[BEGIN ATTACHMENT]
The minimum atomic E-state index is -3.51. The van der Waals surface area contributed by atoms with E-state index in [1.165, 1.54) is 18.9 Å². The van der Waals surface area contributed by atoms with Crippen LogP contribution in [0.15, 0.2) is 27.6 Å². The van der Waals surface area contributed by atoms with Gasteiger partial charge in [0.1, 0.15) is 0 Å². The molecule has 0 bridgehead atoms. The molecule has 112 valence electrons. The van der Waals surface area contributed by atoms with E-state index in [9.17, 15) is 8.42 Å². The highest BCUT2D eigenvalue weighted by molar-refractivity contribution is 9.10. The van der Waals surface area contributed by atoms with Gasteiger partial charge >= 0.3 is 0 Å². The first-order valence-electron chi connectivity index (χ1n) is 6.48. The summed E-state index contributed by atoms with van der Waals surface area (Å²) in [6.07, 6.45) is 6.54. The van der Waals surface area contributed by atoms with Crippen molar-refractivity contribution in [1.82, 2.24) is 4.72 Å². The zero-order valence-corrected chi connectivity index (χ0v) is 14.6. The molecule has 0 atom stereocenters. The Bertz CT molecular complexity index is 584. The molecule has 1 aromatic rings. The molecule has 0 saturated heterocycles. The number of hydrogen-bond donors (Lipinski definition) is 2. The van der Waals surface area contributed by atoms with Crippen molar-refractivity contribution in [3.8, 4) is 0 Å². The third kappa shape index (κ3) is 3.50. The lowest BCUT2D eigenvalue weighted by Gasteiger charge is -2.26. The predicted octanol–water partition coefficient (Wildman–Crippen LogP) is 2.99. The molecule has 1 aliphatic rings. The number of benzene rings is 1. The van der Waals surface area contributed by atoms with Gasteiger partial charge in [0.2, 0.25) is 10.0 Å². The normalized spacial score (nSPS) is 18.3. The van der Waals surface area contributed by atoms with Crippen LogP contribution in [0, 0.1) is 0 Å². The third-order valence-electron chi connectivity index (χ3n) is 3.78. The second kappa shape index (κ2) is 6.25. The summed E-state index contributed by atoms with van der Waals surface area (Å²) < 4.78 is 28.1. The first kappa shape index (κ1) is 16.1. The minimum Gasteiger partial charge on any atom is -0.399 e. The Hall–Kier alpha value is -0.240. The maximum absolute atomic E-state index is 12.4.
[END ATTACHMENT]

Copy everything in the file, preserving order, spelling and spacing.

The minimum atomic E-state index is -3.51. The van der Waals surface area contributed by atoms with E-state index in [1.165, 1.54) is 18.9 Å². The van der Waals surface area contributed by atoms with Crippen LogP contribution in [0.15, 0.2) is 27.6 Å². The van der Waals surface area contributed by atoms with Gasteiger partial charge in [0.1, 0.15) is 0 Å². The molecule has 0 bridgehead atoms. The molecule has 112 valence electrons. The van der Waals surface area contributed by atoms with E-state index in [9.17, 15) is 8.42 Å². The highest BCUT2D eigenvalue weighted by molar-refractivity contribution is 9.10. The van der Waals surface area contributed by atoms with Gasteiger partial charge >= 0.3 is 0 Å². The first-order valence-electron chi connectivity index (χ1n) is 6.48. The summed E-state index contributed by atoms with van der Waals surface area (Å²) in [6.07, 6.45) is 6.54. The van der Waals surface area contributed by atoms with Crippen molar-refractivity contribution in [1.82, 2.24) is 4.72 Å². The zero-order valence-corrected chi connectivity index (χ0v) is 14.6. The molecule has 0 atom stereocenters. The Bertz CT molecular complexity index is 584. The molecule has 1 aromatic rings. The molecule has 0 saturated heterocycles. The number of hydrogen-bond donors (Lipinski definition) is 2. The van der Waals surface area contributed by atoms with Crippen molar-refractivity contribution in [3.8, 4) is 0 Å². The third kappa shape index (κ3) is 3.50. The lowest BCUT2D eigenvalue weighted by Gasteiger charge is -2.26. The predicted octanol–water partition coefficient (Wildman–Crippen LogP) is 2.99. The molecule has 1 aliphatic rings. The number of benzene rings is 1. The van der Waals surface area contributed by atoms with Gasteiger partial charge in [0.2, 0.25) is 10.0 Å². The normalized spacial score (nSPS) is 18.3. The van der Waals surface area contributed by atoms with Crippen LogP contribution in [0, 0.1) is 0 Å². The third-order valence-electron chi connectivity index (χ3n) is 3.78. The second kappa shape index (κ2) is 6.25. The summed E-state index contributed by atoms with van der Waals surface area (Å²) < 4.78 is 28.1. The first kappa shape index (κ1) is 16.1. The minimum Gasteiger partial charge on any atom is -0.399 e. The Hall–Kier alpha value is -0.240. The maximum absolute atomic E-state index is 12.4.